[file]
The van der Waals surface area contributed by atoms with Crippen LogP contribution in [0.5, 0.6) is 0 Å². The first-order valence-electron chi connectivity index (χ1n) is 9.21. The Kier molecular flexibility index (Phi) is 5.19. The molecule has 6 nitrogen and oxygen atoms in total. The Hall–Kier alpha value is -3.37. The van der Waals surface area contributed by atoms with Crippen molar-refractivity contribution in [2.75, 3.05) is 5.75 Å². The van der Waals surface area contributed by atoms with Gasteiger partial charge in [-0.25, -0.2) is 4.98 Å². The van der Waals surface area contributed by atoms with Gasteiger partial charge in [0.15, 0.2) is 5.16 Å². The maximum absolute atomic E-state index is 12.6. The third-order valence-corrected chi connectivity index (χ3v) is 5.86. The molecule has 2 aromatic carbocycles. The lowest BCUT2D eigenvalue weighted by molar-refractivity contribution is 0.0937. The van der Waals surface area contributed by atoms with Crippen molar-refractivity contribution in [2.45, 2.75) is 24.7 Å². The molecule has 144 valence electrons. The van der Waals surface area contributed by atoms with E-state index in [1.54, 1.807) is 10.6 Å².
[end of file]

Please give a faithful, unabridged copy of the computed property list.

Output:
The van der Waals surface area contributed by atoms with Crippen LogP contribution in [0.5, 0.6) is 0 Å². The first-order valence-electron chi connectivity index (χ1n) is 9.21. The Kier molecular flexibility index (Phi) is 5.19. The molecule has 6 nitrogen and oxygen atoms in total. The Hall–Kier alpha value is -3.37. The van der Waals surface area contributed by atoms with Crippen molar-refractivity contribution in [2.75, 3.05) is 5.75 Å². The van der Waals surface area contributed by atoms with Gasteiger partial charge in [-0.25, -0.2) is 4.98 Å². The van der Waals surface area contributed by atoms with Gasteiger partial charge in [0.15, 0.2) is 5.16 Å². The maximum absolute atomic E-state index is 12.6. The third-order valence-corrected chi connectivity index (χ3v) is 5.86. The molecule has 2 aromatic carbocycles. The lowest BCUT2D eigenvalue weighted by molar-refractivity contribution is 0.0937. The van der Waals surface area contributed by atoms with Crippen molar-refractivity contribution in [2.45, 2.75) is 24.7 Å². The molecule has 144 valence electrons. The van der Waals surface area contributed by atoms with E-state index in [1.54, 1.807) is 10.6 Å².